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Chapter 1

131 Chapter 1.docx

11 Pages
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Department
Commerce
Course Code
COMM 131
Professor
Jacob Brower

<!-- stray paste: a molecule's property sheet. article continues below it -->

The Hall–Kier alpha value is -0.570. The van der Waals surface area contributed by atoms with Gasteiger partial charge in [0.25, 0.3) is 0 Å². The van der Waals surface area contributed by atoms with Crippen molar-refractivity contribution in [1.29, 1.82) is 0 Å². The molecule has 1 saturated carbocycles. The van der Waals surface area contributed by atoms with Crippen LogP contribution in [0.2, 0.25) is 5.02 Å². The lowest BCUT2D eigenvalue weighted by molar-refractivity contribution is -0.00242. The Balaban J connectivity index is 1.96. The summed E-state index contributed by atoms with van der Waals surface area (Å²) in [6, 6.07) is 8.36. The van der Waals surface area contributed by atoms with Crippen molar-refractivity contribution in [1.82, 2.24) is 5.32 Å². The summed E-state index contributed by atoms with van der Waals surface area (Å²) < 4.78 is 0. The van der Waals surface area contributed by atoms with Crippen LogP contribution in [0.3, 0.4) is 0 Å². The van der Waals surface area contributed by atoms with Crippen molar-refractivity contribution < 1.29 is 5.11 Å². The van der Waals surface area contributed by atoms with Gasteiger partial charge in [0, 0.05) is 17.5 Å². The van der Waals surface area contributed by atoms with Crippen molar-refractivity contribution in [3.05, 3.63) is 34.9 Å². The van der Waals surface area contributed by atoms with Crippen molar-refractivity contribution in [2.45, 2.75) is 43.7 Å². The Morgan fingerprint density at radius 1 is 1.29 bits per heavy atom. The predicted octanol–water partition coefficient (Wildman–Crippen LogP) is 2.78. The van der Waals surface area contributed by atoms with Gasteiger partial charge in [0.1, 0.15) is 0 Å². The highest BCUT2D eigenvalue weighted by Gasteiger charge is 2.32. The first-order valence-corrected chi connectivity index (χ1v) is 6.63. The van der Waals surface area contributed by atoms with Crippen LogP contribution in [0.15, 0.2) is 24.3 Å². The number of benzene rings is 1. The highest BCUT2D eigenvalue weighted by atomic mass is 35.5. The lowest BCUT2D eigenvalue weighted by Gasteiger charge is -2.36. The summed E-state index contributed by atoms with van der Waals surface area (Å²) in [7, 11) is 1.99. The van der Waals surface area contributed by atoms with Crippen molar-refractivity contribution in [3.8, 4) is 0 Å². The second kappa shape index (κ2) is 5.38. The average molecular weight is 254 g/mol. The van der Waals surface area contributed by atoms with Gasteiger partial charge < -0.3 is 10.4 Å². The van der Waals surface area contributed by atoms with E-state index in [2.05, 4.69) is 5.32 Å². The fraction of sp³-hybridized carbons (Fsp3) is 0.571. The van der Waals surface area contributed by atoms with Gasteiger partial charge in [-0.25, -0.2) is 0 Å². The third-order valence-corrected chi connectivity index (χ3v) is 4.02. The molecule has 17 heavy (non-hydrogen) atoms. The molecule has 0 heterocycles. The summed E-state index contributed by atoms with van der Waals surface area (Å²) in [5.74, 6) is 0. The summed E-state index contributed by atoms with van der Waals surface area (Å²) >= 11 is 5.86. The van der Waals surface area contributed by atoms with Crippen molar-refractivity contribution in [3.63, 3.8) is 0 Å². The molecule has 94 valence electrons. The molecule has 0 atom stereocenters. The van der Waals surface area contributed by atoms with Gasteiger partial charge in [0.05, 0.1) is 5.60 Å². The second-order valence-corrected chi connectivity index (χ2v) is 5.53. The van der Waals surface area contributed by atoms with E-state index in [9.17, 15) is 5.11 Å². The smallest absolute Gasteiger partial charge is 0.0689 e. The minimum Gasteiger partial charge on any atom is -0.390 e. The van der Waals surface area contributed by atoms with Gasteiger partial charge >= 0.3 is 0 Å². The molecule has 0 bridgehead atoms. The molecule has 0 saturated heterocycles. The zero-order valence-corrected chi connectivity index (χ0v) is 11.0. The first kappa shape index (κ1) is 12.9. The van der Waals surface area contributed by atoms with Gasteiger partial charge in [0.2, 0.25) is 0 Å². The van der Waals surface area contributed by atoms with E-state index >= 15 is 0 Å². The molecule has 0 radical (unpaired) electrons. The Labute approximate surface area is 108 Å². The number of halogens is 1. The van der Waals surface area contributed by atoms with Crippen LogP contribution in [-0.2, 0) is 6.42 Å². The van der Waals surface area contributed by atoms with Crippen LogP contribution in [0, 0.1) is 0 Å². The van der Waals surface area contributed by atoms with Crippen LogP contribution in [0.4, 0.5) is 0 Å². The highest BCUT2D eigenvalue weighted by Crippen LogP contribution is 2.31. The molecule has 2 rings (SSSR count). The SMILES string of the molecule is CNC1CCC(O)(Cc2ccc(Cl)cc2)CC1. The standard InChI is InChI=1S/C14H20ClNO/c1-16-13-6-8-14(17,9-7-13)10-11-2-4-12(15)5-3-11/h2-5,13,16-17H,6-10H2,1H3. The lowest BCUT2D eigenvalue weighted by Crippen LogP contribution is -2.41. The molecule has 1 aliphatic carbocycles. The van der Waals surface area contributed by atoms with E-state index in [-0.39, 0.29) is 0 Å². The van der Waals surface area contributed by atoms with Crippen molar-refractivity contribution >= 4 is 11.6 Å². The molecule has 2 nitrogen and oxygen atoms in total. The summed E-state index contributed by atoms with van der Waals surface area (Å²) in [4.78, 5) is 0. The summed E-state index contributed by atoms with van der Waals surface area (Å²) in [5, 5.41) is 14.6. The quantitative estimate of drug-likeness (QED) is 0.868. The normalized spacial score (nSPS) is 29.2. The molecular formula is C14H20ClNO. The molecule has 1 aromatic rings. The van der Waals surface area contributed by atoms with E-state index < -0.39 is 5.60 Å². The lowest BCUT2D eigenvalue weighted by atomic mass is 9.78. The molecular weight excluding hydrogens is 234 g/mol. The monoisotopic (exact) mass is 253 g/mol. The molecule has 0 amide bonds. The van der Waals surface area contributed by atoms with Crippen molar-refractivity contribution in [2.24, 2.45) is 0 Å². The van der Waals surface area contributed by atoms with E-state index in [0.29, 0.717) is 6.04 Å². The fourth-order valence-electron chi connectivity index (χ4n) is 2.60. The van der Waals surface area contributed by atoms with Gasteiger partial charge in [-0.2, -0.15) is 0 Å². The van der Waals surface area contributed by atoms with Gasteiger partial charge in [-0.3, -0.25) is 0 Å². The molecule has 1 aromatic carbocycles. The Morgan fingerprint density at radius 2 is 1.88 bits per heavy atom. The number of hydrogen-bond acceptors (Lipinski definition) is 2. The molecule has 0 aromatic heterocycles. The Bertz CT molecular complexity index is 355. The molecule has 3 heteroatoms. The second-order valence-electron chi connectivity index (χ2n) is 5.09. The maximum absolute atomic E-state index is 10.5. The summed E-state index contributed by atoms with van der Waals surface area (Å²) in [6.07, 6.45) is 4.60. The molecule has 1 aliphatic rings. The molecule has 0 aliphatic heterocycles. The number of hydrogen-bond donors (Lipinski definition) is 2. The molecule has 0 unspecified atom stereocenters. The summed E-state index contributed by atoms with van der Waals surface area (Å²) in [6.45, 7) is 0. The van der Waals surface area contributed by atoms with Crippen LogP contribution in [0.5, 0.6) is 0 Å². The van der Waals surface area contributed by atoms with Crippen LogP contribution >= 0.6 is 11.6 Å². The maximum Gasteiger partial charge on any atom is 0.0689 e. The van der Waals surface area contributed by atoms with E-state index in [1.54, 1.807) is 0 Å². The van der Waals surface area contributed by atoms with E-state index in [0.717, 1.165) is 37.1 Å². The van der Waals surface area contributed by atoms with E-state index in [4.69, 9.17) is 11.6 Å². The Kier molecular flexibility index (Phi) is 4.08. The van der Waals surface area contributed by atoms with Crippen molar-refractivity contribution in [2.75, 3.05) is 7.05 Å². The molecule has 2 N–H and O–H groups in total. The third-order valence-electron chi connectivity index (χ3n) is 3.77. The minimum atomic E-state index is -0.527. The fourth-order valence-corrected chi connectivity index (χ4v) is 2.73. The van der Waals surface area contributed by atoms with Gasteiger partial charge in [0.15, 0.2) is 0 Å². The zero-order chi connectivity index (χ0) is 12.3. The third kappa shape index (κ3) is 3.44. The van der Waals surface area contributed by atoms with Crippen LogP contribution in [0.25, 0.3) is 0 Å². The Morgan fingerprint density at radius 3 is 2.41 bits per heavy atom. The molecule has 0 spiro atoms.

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WHAT IS MARKETING?  It deals with customers  It is managing profitable customer relationships  2 goals of marketing: o Attract new customers by promising superior value o Grow current customers by delivering satisfaction  Everyone uses marketing – including large companies and not for profit organizations MARKETING DEFINED  Marketing isn’t only selling and advertisements o This is only the tip of the iceberg  It is satisfying customer needs  If the marketer understands the customer, then they are able to develop products that provide superior customer value than the competition  The aim of marketing is to make selling unnecessary o You just have the build customer relationships and they will come to you on their own  It is a social and managerial process by which individuals and organizations obtain what they need and want through creating and exchanging value with others  Business context: marketing involves building profitable, value-laden exchange relationships with customers  HENCE, we define marketing a the process by which companies create value for customers and build strong customer relationships in order to capture value from customers in return THE MARKETING PROCESS  In the first 4 steps, the company works to understand consumers, create customer value, and build strong relationships  In the final step, companies reap the rewards of creating this customer value  By creating value FOR consumers, they in turn capture value FROM consumers in the form of sales, profits, and long-term customer equity STEP 1: CUSTOMER NEEDS, WANTS, AND DEMANDS  The most basic concept underlying marketing is that of human needs  Human needs are state of felt deprivation. They include: o Basic physical needs for food, clothing, warmth, and safety o Social needs for belonging and affection o Individual needs for knowledge and self-expression o Note: these needs weren’t created by marketers; they are a basic part of the human makeup  Wants: the form human needs take as they are shaped by culture and individual personality o A person needs food, but wants a breakfast sandwich from Subway o Wants are shaped by one’s society as well as by marketing programs o They are described in terms of objects that will satisfy needs o When backed by buying power, they become demands  Given their wants and resources (money), people demand products with benefits that add up to the most value and satisfaction  Outstanding marketing companies: conduct consumer research and analyze large amounts of customer data o Their people at all levels stay close to customers STEP 2: MARKET OFFERINGS  Customers’ needs and wants are fulfilled through market offerings  Market offerings: some combination of products, services, information, or experiences offered to a market to satisfy a need or want  They are not limited to physical products  They also include services – actives or benefits offered for sale that are essentially intangible and do not result in the ownership of anything  Market offerings also include entities – such as persons, places, organizations, information and ideas  Many sellers make the mistake of paying more attention to the specific product they have to offer rather than focusing on the benefits and experiences produced by these products o These selling’s suffer from “marketing myopia” o They are so taken with their products that they focus only on existing wants and lose the sigh of underlying customer needs o They forget that a product is only a TOOL to solve a consumer problem o EX: a customer might want an inch drill BUT what they really want is an inch sized hole in their wall o These sellers will have a problem if a new product comes along that serves their need cheer and more easily  They customer will have the same need, but will want a different product  Smart marketers look beyond the attributes of the product  By showing how the product or service will benefit the customer, they create brand experience o EX: you don’t just watch a NASCAR race, you immerse yourself in the thrilling experience STEP 3: CUSTOMER VALUE AND SATISFACTION  Many products can satisfy a customer’s needs  So how do they choose which one to buy? o Customers form expectations about the value and satisfaction that various market offerings will deliver…and then they buy according to that o Dissatisfied customers often switch to competitors and tell others about bad product  Marketers need to be careful to set the right level of expectations o If they set expectations too low, they may satisfy those who buy, but fail to attract enough buyers o If expectations are too high, they will attract a lot of customers but won’t satisfy them  Customer value and satisfaction are key building blocked for developing managing customer relationship STEP 4: EXCHANES AND RELATIONSHIPS  Marketing occurs when people decide to satisfy needs and wants through exchange relationships  Exchange: is the act of obtaining a desired object from someone by offering something in return  The marketer tries to bring about a response to some market offering o The response may be more than simply buying or trading products o Ex: a political candidate may want votes – not necessarily a product  Marketing consists of actions taken to build and maintain desirable exchange relationships with target audiences o Beyond just attracting new customers, the company wants to retain customers and grow its business o Marketers want to build strong relationships by consistently delivering superior customer value MARKETS:  The concept of exchange and relationships lead to the concept of a market  Market: a set of all actual and potential buyers of a product o These buyers share a particular need or want that can be satisfied through exchange relationships  Marketing means managing markets to bring about profitable customer relationships o Making these relationships takes time o Sellers need to search for buyers, identify their needs, design good market offerings, set prices, promote them, store and deliver them  Core marketing activities: consumer research, product development, communication, distribution, pricing, and service  Buyers also market – they do marketing when they search for products and interact with companies to obtain information about products o Technology has now made marketing an interactive affair o It’s no longer “how should we reach customers”, the question is now “how can customers reason us”  These are the main elements of the marketing system  Marketing involves serving a market of final consumers in the face of competition  The company and competitors research the market and interact with consumers to understand needs  THEN, the create and send their market offering and messages to customers  All parties in the system are effected by major environment forces – demographic, economic, physical, technological, political/legal, and social/cultural  Each party in the system adds value for the next level  Arrows: represent relationships that must be developed and managed  THUS, a company’s success at building profitable relationships depends on its own actions AND on how well the entire system serves the needs to the final consumer CUSTOMER DRIVER MARKETING STRATEGY  Marketing management – the art and science of choosing target markets and building profitable relationships with them  The marketing manager’s aim is to find, attract, keep, and grow target customers o This can be done by creating, delivering, and communicating superior customer value  The marketing manager must answer 2 questions: o What customers will we serve (what is our target market) o How can we serve these customers best (what’s our value proposition) SELECTING CUSTOMERS TO SERVE  They have to decide who they will serve  Divide the market into segments – market segmentation o Then, select which segment you will target – target marketing  You can't serve every customer, so just focus on serving the targeted customers the best  Marketing management = customer management + demand management CHOOSING A VALUE PROPOSITION  How will the company target its customers?  How will they differentiate and position itself in the marketplace  Value prop = the set of benefits or values it promises to deliver to customers to satisfy needs o It answers the question: “why should I buy your brand instead of someone else’s” MARKETING MANAGEMENT ORIENTATION  Managers want to design strategies that will build profitable relationships with target customers  What philosophies guide these marketing strategies? o What weight should be given to the interests of customers, the organizations, and society?  There are 5 concepts under which originations design and carry out their marketing strategies: o Production, product, selling, marketing, and societal marketing 1. Production Concept  Hold that’s consumers will favour products that are available and highly affordable  You should just focus on improving production and distribution efficiency  One of the oldest guides  CONS: you can become too narrow and forget what customers actually want and how to build the relationship 2. Product concept  Consumers will favour products that offer the most quality, performance, innovative features  Just keep making your product better  If you focus only on the product, you can run into marketing myopia  EX: you can build the best mouse trap, BUT people aren't looking for a mouse trap, they are looking for a different way to get rid of mice  ALSO, the mouse trap won’t sell if there isn’t also good pricing, marketing and convenience 3. Selling concept  Says that consumers won’t buy enough of the firm’s product unless the company undertakes a large scale selling and promotion effort  It is typically practised with unsought goods – those that buyers do not normally think of buying, such as insurance or blood donations  These industries have to be good at tracking down prospects and selling them on the product benefits  Aggressive selling has high risks o It only focuses on making a transaction rather than building long-term relationships o The aim is to sell rather than meet the needs of consumers o It assumes that customers who are coaxed into buying will automatically like the product – NOT TRUE! 4. Marketing concept  Holds that achieving organizational goals depends on knowing the needs and wants of target markets and delivering the desired satisfactions better than competitors  Customer focus and vale are the paths to sales and profits  Instead of a product-centred “make and sell” philosophy, the marketing concept is customer – centred “sense and respond” philosophy  The job isn’t to find the right customer for your product, BUT to find the right products for your customers  Selling concept vs. marketing concept  Selling: takes an inside-out approach o It starts with the factory, focuses on the company’s existing products, and calls for heavy selling and promotion to obtain sales o Focuses primarily on customer conquest – getting short-term sales with little concern about who buys or why  Marketing: takes an outside-in approach o Starts with well-defined market, focuses on customer needs, and integrates all the marketing activities that affect customers o Result: profits by creating lasting relationship with right customers based on customer value/satisfaction o This means more than simply responding to the customers’ stated desires and obvious needs o You need to research current customers deeply to learn about their desires, gather new product and service ideas 5. Societal marketing concept  Questions whether the pure marketing concept overlooks possible conflicts between consumer short-run wants and consumer long-term welfare.  Is a firm that satisfies the immediate needs and wants of target market always doing what’s best for consumers in the long-run?  This concept holds that marketing strategy should deliver value to customers in a way that maintains or improves both the consumer’s and societies well-being  It calls for “sustainable” marketing, socially and environmentally responsible that meets the present needs of consumers and businesses while also preserving or enhancing the ability of future generations to meet their needs  Ex: water bottles offer convenient, tasty, healthy product o BUT the plastic isn’t the best way to go o In the long-run, it will harm society and the consumers using it  3 things should be balanced: company profits, consumer wants, AND society’s interests o EX: Johnson and Johnson do this well – they have a document called “Our Credo” that says they are sensitive to all these needs – if they didn’t follow this then their company would be put at a bad name because they committed to doing well PREPARING AN INTERATED MARKETING PLAN AND PROGRAM  The company’s marketing strategy outlines which customers to serve and how it will create value for them  Next, the market develops an integrated marketing program that will actually deliver the intended value to the customers  The marketing program builds customer relationships by transforming the marketing strategy into action  It consists of the firms marketing mix, the set of marketing tools the firm uses to implement its marketing strategy  Marketing mix = 4Ps o Product, price, place, promotion CUSTOMER RELATIONSHIP MANAGEMENT (CRM)  Th